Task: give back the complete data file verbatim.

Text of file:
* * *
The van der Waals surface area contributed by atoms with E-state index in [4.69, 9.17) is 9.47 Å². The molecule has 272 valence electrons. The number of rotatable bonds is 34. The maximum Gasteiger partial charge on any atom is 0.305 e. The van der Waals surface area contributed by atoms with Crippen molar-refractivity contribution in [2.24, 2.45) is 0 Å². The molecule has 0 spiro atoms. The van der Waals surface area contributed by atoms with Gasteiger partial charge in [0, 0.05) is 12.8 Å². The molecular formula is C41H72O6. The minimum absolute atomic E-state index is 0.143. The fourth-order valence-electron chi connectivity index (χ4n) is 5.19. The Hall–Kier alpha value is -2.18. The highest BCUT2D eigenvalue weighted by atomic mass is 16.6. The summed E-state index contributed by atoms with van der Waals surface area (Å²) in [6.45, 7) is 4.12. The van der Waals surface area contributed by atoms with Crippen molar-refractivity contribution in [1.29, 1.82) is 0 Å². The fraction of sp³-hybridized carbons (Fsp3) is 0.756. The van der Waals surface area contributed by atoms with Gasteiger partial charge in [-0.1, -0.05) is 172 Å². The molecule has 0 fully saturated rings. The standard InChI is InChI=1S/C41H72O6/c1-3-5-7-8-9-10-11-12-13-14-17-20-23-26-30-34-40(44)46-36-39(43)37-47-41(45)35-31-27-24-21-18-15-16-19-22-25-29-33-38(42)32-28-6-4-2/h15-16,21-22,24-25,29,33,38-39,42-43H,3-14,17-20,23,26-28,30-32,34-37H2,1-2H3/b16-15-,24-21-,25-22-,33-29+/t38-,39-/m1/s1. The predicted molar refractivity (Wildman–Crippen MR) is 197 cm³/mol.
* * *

The van der Waals surface area contributed by atoms with E-state index in [4.69, 9.17) is 9.47 Å². The molecule has 272 valence electrons. The number of rotatable bonds is 34. The maximum Gasteiger partial charge on any atom is 0.305 e. The van der Waals surface area contributed by atoms with Crippen molar-refractivity contribution in [2.24, 2.45) is 0 Å². The molecule has 0 spiro atoms. The van der Waals surface area contributed by atoms with Gasteiger partial charge in [0, 0.05) is 12.8 Å². The molecular formula is C41H72O6. The minimum absolute atomic E-state index is 0.143. The fourth-order valence-electron chi connectivity index (χ4n) is 5.19. The Hall–Kier alpha value is -2.18. The highest BCUT2D eigenvalue weighted by atomic mass is 16.6. The summed E-state index contributed by atoms with van der Waals surface area (Å²) in [6.45, 7) is 4.12. The van der Waals surface area contributed by atoms with Crippen molar-refractivity contribution in [1.29, 1.82) is 0 Å². The fraction of sp³-hybridized carbons (Fsp3) is 0.756. The van der Waals surface area contributed by atoms with Gasteiger partial charge in [-0.1, -0.05) is 172 Å². The molecule has 0 fully saturated rings. The standard InChI is InChI=1S/C41H72O6/c1-3-5-7-8-9-10-11-12-13-14-17-20-23-26-30-34-40(44)46-36-39(43)37-47-41(45)35-31-27-24-21-18-15-16-19-22-25-29-33-38(42)32-28-6-4-2/h15-16,21-22,24-25,29,33,38-39,42-43H,3-14,17-20,23,26-28,30-32,34-37H2,1-2H3/b16-15-,24-21-,25-22-,33-29+/t38-,39-/m1/s1. The predicted molar refractivity (Wildman–Crippen MR) is 197 cm³/mol.